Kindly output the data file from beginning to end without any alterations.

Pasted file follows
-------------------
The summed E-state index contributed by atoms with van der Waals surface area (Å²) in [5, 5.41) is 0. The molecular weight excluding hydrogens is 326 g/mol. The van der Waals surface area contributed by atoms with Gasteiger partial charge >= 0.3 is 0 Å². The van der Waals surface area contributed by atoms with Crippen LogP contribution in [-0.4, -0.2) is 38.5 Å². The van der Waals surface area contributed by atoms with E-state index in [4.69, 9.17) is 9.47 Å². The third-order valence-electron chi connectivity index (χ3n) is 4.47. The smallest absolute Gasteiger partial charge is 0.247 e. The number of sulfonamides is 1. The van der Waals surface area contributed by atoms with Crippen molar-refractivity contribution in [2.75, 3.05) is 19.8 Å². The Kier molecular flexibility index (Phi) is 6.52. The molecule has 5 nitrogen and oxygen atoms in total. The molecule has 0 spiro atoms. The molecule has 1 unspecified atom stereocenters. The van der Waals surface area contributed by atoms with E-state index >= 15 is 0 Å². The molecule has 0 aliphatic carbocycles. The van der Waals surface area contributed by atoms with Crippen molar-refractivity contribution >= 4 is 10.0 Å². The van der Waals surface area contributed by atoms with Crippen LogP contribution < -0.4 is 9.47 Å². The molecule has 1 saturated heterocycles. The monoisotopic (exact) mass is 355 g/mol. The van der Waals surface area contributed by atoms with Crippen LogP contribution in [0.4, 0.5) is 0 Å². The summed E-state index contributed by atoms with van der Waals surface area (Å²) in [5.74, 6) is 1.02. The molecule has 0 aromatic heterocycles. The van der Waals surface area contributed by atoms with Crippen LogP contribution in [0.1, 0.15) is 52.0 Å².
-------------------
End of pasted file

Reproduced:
The summed E-state index contributed by atoms with van der Waals surface area (Å²) in [5, 5.41) is 0. The molecular weight excluding hydrogens is 326 g/mol. The van der Waals surface area contributed by atoms with Gasteiger partial charge >= 0.3 is 0 Å². The van der Waals surface area contributed by atoms with Crippen LogP contribution in [-0.4, -0.2) is 38.5 Å². The van der Waals surface area contributed by atoms with E-state index in [4.69, 9.17) is 9.47 Å². The third-order valence-electron chi connectivity index (χ3n) is 4.47. The smallest absolute Gasteiger partial charge is 0.247 e. The number of sulfonamides is 1. The van der Waals surface area contributed by atoms with Crippen molar-refractivity contribution in [2.75, 3.05) is 19.8 Å². The Kier molecular flexibility index (Phi) is 6.52. The molecule has 5 nitrogen and oxygen atoms in total. The molecule has 0 spiro atoms. The molecule has 1 unspecified atom stereocenters. The van der Waals surface area contributed by atoms with E-state index >= 15 is 0 Å². The molecule has 0 aliphatic carbocycles. The van der Waals surface area contributed by atoms with Crippen molar-refractivity contribution >= 4 is 10.0 Å². The van der Waals surface area contributed by atoms with Crippen LogP contribution < -0.4 is 9.47 Å². The molecule has 1 saturated heterocycles. The monoisotopic (exact) mass is 355 g/mol. The van der Waals surface area contributed by atoms with Crippen LogP contribution in [0.4, 0.5) is 0 Å². The summed E-state index contributed by atoms with van der Waals surface area (Å²) in [5.74, 6) is 1.02. The molecule has 0 aromatic heterocycles. The van der Waals surface area contributed by atoms with Crippen LogP contribution in [0.1, 0.15) is 52.0 Å².